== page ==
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The Similarities Between Lucius And The Tale Of Cupid And Psyche?

Decent Essays
Many historical and mythological accounts of Graeco-Roman history in the classical period, involved tales of magic, worship of the gods, and emphasised the value society placed on devotion to religion. These societal beliefs and practices became evident in the literature of Greek and Roman societies, where its use, reach, and consequences was illustrated. In the only surviving Roman novel of the 2nd century AD, Apuleius’ Metamorphoses, readers encounter a Greek nobleman, named Lucius, whose insatiable curiosity leads him to explore magic. His over-enthusiasm to intimately experience and learn about magic, accidentally causes his transformation into an ass, causing him to be subjected to a range of vulgar, exploitive, and lustful debaucheries on his path to become human again.
This essay will explore how Lucius’s insatiable curiosity and thirst for forbidden knowledge causes him to become a victim of magic, and how religion delivers him from its dangerous realms. Finally, this essay will comment on the contested approaches to interpreting the final book of the novel.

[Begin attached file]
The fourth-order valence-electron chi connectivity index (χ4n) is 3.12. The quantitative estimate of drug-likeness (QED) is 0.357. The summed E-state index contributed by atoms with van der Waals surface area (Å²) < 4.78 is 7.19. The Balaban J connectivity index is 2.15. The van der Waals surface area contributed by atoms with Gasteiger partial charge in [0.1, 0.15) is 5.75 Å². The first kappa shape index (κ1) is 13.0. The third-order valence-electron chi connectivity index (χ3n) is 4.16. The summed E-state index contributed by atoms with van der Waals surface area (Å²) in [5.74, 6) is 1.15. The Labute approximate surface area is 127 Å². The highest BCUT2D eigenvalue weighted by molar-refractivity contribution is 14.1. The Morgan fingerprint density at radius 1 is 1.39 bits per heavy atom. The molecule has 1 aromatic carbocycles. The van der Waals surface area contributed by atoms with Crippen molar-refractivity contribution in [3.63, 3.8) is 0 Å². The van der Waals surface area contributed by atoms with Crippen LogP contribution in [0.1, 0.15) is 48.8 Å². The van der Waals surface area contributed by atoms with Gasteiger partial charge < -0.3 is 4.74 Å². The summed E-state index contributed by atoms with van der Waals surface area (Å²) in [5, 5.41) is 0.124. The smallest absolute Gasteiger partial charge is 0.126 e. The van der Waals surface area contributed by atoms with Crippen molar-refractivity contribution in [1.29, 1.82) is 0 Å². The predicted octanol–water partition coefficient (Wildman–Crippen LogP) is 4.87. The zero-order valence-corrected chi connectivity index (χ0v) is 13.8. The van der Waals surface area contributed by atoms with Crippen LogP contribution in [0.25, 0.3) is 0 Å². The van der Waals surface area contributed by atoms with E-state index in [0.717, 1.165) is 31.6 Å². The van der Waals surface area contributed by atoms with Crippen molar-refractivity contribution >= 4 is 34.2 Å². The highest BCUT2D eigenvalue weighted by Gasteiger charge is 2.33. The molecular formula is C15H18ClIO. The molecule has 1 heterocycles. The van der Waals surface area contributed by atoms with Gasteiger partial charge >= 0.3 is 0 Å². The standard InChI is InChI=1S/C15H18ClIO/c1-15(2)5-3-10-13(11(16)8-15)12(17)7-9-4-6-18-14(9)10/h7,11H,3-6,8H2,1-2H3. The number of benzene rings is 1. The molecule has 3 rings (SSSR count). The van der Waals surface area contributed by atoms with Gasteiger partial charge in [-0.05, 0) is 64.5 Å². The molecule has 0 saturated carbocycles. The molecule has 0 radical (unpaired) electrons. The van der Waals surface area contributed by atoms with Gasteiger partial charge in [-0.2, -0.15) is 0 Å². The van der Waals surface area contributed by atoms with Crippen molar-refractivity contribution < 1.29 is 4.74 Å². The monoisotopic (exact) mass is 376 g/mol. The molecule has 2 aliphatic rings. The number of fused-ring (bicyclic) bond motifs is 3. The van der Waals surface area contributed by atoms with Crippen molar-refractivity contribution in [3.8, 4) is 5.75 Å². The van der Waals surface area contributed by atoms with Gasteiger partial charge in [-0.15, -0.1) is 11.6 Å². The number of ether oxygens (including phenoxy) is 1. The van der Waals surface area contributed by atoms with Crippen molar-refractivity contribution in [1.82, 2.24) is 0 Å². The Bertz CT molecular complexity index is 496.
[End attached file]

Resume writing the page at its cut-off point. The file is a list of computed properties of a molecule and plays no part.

In Books I-X of the novel, Lucius, the protagonist, is revealed to have an incredible curiosity of forbidden knowledge, and that adds to his determinism to experience magic himself. It is important to consider the contents of this part of the novel, in
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Psyche uses her sight to satisfy her curiosity about what her husband looks like, and by looking what is in Proserpina’s box. Similar to this, Lucius uses his sight to observe Pamphile’s magic, and his hearing to listen to and indulge in stories involving magic. Psyche, however, fell in love with Cupid, but Lucius ultimately only used Photis as a way to satisfy his thirst for magic, and forbidden
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